I’ve been trying to write this post for days, but it hasn’t been happening.
Which is totally nuts. Because I can always, always, always write. Even when I can’t sleep, I can write. Even when I can’t think, or talk, or dream, I can write.
But not this week. Or last week. Or possibly even next week.
I’m just empty.
It’s been a crazy few months in my life—running around promoting my new book, doing thing after thing to help it. And when I say crazy, I mean good crazy. Awesome crazy, even. And also, a little bit: exhausting crazy.
I guess I normally try to structure in a lot of leisure time. At least, as much leisure time as a parent of little kids who’s squeezing a full-time job into part-time hours can hope for. I’m a napper. And a lounger. In my regular life, I try to stay in my pajamas as much as possible.
But I gave up leisure time—personal time, quiet time, nap time, gym time—for the book, for a little while. There are only so many hours in the day, after all. A new book has a short season when it’s out on display in bookstores and when it needs a lot of attention and care. I was happy to give up leisure time for the book. Kind of the way I’ve been happy to give up sleep for my kids. Some things, you just do.
But maybe six weeks ago, I looked around and thought, “I am running on empty.” And then I never filled back up. And now I’m running on whatever comes after empty. Fumes, maybe. And there are no filling stations anywhere in sight.
So that’s the question I’ve been carrying around lately. How do you fill back up? I’ve traveled so much in the past few months, and written essays, and schmoozed, and blogged, and nursed sick kids, and planned birthday parties, and spoken at luncheons, and rocked my wakeful son at 3 a.m.—every single 3 a.m. for weeks and weeks. At this point, as the busy season comes to a close, I’m absolutely ready to relax or recharge or rejuvenate.
But I think I can’t remember how.
I want to make a to-do list. I want to attack the project of getting my equilibrium back with verve and moxie. I want to have a plan. I want to feel like I’m using my time wisely. There is so much I need to get done every single day that I don’t get done. Hours are precious, and minutes, too. I find myself wanting to turbo-recharge. Thinking maybe if I go for a pedicure, and take the New York Times Magazine, and bring my iPod loaded up with Sarah Vaughan I’ll come out feeling triply refreshed! And then maybe I can use the time I’m saving to get some work done.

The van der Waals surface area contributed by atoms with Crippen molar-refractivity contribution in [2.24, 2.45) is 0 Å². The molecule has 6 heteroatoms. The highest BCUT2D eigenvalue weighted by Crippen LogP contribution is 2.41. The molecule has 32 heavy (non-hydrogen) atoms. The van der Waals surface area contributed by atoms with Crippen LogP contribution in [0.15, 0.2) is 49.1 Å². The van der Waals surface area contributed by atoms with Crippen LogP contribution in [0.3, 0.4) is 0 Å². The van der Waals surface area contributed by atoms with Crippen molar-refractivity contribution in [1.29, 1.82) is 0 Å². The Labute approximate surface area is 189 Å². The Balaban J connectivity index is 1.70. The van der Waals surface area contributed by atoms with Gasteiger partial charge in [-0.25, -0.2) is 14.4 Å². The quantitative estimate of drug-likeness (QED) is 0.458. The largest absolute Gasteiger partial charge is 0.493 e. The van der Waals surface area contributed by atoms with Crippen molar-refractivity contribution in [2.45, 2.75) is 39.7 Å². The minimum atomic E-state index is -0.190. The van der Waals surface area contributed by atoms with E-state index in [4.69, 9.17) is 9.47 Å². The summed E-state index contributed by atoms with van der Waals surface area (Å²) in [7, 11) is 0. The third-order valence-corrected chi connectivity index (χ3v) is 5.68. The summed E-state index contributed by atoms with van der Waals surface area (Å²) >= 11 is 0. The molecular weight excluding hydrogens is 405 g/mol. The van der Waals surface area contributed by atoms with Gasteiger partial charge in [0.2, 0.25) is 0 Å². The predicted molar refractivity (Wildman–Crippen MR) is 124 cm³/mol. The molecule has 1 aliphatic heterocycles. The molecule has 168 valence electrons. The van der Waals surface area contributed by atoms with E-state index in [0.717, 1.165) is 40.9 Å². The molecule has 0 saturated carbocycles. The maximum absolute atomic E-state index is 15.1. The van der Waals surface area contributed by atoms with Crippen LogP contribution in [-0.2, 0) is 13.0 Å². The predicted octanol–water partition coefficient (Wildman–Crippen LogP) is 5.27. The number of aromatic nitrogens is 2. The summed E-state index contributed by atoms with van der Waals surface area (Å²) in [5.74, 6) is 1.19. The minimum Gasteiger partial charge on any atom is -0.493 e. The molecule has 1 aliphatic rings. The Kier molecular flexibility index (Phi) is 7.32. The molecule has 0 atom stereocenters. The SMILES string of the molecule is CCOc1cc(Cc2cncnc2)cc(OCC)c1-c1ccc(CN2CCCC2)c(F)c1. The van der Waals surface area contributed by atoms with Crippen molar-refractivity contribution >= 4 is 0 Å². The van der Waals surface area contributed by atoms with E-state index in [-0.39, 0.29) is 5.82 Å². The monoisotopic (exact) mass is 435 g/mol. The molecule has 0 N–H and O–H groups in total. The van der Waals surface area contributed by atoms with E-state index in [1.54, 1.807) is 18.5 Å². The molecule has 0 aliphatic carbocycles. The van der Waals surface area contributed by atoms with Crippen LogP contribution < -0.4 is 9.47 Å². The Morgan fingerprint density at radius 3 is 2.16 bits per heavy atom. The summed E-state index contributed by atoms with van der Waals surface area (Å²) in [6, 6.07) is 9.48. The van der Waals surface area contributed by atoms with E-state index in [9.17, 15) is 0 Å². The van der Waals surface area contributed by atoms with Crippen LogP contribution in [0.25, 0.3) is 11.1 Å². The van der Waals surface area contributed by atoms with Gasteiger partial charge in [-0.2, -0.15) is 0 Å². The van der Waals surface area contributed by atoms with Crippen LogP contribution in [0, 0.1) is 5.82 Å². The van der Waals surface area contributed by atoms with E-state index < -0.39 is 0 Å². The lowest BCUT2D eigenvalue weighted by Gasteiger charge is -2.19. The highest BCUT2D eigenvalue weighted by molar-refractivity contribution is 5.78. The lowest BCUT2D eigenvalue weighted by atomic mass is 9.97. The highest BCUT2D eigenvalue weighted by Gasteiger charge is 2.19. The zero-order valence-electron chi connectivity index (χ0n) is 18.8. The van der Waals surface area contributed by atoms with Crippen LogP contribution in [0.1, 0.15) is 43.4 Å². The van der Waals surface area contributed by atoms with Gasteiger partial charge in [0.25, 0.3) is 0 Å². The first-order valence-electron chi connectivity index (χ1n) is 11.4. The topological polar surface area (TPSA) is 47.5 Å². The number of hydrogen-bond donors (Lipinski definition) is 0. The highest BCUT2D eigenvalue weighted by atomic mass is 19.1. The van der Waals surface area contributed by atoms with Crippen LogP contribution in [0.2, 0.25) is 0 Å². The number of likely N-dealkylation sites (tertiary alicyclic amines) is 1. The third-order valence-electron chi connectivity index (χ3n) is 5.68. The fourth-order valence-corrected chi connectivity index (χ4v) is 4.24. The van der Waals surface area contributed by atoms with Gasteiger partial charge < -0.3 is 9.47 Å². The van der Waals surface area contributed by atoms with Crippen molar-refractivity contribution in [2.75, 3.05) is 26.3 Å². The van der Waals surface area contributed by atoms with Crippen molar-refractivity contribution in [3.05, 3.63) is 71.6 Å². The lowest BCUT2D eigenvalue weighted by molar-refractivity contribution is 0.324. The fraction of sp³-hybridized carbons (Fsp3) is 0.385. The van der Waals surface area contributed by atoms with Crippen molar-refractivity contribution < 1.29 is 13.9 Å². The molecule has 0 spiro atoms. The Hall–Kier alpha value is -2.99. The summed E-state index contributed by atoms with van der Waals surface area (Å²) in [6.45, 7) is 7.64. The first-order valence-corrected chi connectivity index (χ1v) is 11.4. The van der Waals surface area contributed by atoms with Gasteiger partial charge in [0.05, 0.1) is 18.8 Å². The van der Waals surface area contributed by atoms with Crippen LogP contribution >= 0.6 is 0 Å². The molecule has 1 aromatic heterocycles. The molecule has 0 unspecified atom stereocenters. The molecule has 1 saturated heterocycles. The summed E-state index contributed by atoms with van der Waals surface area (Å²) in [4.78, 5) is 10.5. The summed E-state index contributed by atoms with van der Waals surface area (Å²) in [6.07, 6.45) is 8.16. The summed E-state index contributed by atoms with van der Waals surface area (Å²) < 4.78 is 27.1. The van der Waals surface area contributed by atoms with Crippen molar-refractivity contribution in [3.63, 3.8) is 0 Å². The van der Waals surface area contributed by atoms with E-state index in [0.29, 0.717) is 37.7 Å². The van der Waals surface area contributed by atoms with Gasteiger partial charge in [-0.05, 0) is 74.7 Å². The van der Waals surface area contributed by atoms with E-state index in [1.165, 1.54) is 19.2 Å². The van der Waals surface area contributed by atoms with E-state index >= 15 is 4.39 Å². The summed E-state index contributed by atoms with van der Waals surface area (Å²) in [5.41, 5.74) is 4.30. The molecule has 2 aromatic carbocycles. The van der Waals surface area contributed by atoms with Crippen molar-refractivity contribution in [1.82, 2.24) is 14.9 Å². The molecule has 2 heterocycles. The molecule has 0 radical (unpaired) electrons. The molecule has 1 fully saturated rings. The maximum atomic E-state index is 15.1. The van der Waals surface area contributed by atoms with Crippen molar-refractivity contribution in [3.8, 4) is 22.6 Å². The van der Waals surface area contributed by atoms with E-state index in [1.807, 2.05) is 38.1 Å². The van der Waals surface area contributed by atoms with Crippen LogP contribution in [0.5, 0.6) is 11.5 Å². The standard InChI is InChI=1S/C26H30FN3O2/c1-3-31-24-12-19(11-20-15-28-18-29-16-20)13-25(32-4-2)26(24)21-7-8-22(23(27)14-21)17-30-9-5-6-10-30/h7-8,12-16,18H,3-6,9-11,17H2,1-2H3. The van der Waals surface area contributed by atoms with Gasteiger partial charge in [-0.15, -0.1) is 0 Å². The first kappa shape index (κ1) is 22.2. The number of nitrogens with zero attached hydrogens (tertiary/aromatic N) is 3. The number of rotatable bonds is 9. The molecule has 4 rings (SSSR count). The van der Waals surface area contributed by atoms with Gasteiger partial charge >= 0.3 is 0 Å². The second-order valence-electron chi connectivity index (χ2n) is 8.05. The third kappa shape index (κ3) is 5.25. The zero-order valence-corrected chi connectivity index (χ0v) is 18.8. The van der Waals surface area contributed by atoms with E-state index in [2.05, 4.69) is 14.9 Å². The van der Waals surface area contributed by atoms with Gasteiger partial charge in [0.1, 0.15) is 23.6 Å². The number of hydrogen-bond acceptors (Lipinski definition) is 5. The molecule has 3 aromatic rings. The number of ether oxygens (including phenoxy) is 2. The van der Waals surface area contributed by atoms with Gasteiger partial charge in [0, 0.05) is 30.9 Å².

I’m just ready to feel like my regular self again. But, of course, being me—the regular me—means lots of time frittered away. Lots of daydreaming about remodeling the kitchen and doodling plans for a butterfly garden and watching my kids sing and dance on the coffee table.
In general, I believe that downtime is essential for creativity. That the brain has to be allowed to wander. But I’ve been moving-and-shaking for so long now that being busy has started to seem like the only way to be productive. I’m a little afraid to let go of this efficient version of myself.
But then I remind myself of things I used to know: that opposites can work together, that you can only hear certain things when it’s quiet, that—as they say—not all who wander are lost. And while pushing yourself is certainly good for you, it’s also good to be comfortable. I am grateful for the busy months I’ve just had, and I’m also grateful for my pajamas. And tomorrow, if I wear them to the grocery store by accident, I will be grateful for that, too: For any way I can manage to hurry up and slow down.